The End of the Wild

Hardcover | September 15, 2006

byStephen M. MeyerIntroduction byPaul R. Ehrlich And Anne H. Ehrlich

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With the extinction rate at 3000 species a year and accelerating, we can now predict that as many as half of the Earth's species will disappear within the next 100 years. The species that survive will be the ones that are most compatible with us: the weedy species -- from mosquitoes to coyotes -- that thrive in continually disturbed human-dominated environments. The End of the Wild is a wake-up call. Marshaling evidence from the last ten years of research on the environment, Stephen Meyer argues that nothing -- not national or international laws, global bioreserves, local sustainability schemes, or "wildlands" -- will change the course that has been set. Like it or not, we can no longer talk about conserving nature, only managing what is left. The race to save biodiversity is over.But that doesn't mean our work is over. The End of the Wild is also a call to action. Without intervention, the surviving ecosystems we depend on for a range of services -- including water purification and flood and storm damage contro -- could fail and the global spread of invasive species (pests, parasites, and disease-causing weedy species) could explode. If humanity is to survive, Meyer argues, we have no choice but to try to manage the fine details. We must move away from the current haphazard strategy of protecting species in isolation and create trans-regional "meta-reserves," designed to protect ecosystem functions rather than species-specific habitats.

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With the extinction rate at 3000 species a year and accelerating, we can now predict that as many as half of the Earth's species will disappear within the next 100 years. The species that survive will be the ones that are most compatible with us: the weedy species -- from mosquitoes to coyotes -- that thrive in continually disturbed hu...

The late Stephen M. Meyer was a professor of Political Science at MIT. In 2005 he was awarded the Francis W. Sargent Conservation Award by the Massachusetts Division of Fisheries and Wildlife.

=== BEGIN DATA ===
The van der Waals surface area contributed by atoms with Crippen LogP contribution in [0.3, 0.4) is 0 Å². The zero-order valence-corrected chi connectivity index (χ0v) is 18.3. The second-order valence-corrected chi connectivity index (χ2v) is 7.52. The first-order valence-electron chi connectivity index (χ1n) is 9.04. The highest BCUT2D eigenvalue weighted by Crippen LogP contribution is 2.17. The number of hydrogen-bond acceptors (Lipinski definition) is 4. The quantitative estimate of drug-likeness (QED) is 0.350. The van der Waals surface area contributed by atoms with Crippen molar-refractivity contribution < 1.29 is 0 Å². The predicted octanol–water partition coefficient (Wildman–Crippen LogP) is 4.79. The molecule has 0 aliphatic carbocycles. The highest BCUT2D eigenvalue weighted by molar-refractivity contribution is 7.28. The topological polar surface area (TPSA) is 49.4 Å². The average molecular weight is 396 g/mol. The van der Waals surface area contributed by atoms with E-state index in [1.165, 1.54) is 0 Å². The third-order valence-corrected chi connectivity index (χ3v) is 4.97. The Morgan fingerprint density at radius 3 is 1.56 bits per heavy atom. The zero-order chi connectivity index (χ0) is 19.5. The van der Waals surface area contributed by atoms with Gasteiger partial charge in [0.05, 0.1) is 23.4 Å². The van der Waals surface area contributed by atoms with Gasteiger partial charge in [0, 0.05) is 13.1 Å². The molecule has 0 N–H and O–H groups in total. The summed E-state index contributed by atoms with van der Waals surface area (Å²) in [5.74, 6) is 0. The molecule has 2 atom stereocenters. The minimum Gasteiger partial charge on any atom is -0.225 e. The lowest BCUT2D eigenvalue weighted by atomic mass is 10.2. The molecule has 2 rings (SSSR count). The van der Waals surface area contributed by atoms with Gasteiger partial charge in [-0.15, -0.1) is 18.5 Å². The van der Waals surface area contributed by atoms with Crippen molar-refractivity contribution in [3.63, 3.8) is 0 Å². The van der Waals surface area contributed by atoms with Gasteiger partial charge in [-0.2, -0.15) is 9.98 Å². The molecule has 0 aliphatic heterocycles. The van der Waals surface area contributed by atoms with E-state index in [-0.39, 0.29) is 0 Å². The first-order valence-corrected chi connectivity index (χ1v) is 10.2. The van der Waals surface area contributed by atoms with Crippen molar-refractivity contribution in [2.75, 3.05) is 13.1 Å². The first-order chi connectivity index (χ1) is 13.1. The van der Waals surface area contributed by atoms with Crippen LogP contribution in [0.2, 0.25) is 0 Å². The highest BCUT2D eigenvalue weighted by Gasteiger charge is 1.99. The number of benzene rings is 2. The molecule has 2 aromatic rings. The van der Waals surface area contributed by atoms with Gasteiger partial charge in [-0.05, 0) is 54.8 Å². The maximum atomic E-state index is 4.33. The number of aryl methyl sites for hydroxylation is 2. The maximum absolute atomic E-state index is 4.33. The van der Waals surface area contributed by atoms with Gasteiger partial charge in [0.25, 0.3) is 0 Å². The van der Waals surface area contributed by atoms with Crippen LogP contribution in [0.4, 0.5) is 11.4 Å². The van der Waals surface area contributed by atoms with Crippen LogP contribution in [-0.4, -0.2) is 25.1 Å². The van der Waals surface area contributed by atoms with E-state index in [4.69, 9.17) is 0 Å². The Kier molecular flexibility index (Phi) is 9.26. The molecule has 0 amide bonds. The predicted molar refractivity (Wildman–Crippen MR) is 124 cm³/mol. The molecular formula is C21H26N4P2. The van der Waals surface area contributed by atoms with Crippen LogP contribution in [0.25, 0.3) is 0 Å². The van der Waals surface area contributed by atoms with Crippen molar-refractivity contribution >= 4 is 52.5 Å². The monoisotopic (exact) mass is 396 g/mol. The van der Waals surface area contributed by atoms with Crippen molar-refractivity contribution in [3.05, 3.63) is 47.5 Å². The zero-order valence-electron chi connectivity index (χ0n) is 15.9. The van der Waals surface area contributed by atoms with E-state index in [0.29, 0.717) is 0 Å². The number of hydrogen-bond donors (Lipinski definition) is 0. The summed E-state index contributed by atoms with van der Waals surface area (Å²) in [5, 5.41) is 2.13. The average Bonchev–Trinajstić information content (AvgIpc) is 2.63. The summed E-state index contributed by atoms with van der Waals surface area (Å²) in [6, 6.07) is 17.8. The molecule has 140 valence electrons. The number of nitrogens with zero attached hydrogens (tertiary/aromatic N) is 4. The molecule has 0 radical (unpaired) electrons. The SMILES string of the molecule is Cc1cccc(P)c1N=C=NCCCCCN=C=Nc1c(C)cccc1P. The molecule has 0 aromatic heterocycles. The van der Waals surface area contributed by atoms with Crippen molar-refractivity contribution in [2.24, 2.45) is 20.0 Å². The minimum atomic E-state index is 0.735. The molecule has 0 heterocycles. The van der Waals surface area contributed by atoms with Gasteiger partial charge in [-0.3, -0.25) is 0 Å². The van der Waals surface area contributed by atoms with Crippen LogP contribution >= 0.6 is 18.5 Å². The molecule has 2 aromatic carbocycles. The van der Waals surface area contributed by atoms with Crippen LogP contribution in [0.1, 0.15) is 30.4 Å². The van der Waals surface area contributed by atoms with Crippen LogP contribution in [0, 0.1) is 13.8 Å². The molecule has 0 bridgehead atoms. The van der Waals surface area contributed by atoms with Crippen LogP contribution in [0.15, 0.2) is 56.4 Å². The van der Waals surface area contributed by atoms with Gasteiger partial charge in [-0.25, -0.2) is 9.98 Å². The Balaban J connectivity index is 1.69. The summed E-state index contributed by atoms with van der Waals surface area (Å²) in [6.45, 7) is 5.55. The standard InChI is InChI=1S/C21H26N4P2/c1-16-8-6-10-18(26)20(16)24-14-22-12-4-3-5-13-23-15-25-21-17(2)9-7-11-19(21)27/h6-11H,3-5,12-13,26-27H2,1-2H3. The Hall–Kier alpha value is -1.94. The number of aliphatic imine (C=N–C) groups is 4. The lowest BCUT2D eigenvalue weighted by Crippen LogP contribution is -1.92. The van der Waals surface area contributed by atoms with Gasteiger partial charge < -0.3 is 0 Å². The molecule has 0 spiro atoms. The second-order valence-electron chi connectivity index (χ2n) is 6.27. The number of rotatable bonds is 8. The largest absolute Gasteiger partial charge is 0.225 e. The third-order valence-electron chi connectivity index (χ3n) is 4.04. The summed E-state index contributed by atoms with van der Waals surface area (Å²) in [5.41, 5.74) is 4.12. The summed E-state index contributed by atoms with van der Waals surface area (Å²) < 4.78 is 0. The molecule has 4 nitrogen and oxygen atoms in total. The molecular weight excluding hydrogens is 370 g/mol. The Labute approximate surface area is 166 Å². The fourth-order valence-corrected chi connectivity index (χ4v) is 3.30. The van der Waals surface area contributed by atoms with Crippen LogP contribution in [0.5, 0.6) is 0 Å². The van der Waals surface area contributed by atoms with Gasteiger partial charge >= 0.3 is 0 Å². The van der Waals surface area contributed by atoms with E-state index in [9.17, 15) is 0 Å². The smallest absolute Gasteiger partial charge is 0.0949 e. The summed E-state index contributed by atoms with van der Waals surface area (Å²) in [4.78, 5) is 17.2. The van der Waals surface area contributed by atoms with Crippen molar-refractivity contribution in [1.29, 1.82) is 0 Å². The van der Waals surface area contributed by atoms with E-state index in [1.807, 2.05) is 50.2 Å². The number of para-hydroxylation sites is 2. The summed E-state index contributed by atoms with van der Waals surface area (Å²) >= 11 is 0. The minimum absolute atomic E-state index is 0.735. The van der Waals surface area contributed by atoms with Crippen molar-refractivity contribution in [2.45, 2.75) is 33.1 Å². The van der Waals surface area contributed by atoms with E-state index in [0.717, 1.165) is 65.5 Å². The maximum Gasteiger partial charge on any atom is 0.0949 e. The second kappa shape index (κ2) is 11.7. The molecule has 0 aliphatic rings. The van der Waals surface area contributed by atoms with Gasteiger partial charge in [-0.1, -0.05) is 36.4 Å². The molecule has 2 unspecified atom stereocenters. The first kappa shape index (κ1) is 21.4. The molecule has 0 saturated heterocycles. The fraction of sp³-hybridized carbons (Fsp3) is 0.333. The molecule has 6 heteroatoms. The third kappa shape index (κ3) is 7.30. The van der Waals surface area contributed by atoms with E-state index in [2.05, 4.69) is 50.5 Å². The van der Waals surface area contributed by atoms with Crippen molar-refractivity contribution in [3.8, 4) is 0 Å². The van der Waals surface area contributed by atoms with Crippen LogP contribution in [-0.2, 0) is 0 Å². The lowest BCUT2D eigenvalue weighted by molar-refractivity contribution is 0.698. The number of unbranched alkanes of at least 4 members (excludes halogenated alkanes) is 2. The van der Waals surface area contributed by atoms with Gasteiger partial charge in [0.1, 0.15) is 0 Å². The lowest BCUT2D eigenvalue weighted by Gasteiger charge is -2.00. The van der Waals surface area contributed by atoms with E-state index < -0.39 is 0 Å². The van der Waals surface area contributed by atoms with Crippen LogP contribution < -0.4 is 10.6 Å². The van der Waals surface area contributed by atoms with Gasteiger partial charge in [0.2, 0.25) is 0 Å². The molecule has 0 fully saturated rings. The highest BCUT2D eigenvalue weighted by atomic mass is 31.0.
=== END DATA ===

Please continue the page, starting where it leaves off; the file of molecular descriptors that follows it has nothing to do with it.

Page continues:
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Format:HardcoverDimensions:112 pages, 7 × 4.5 × 0.31 inPublished:September 15, 2006Publisher:The MIT PressLanguage:English

The following ISBNs are associated with this title:

ISBN - 10:026213473X

ISBN - 13:9780262134736

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With the extinction rate at 3000 species a year and accelerating, we can now predict that as many as half of the Earth's species will disappear within the next 100 years. The species that survive will be the ones that are most compatible with us: the weedy species -- from mosquitoes to coyotes -- that thrive in continually disturbed human-dominated environments. The End of the Wild is a wake-up call. Marshaling evidence from the last ten years of research on the environment, Stephen Meyer argues that nothing -- not national or international laws, global bioreserves, local sustainability schemes, or "wildlands" -- will change the course that has been set. Like it or not, we can no longer talk about conserving nature, only managing what is left. The race to save biodiversity is over.But that doesn't mean our work is over. The End of the Wild is also a call to action. Without intervention, the surviving ecosystems we depend on for a range of services -- including water purification and flood and storm damage contro -- could fail and the global spread of invasive species (pests, parasites, and disease-causing weedy species) could explode. If humanity is to survive, Meyer argues, we have no choice but to try to manage the fine details. We must move away from the current haphazard strategy of protecting species in isolation and create trans-regional "meta-reserves," designed to protect ecosystem functions rather than species-specific habitats. Stephen Meyer's The End of the Wild places the wilderness, and its destruction, at the heart of the human enterprise. Industrial society has defined human progress on the basis of how much nature we can colonize, how many resources we can waste, how much wilderness we can erase or tame. We need to change our ideas of human progress and measure our humanity in terms of how many species flourish with us. We are just one member of the Earth Family, and Meyer's important book is a stark reminder of how badly we have behaved towards our kin and how urgent it is that we change.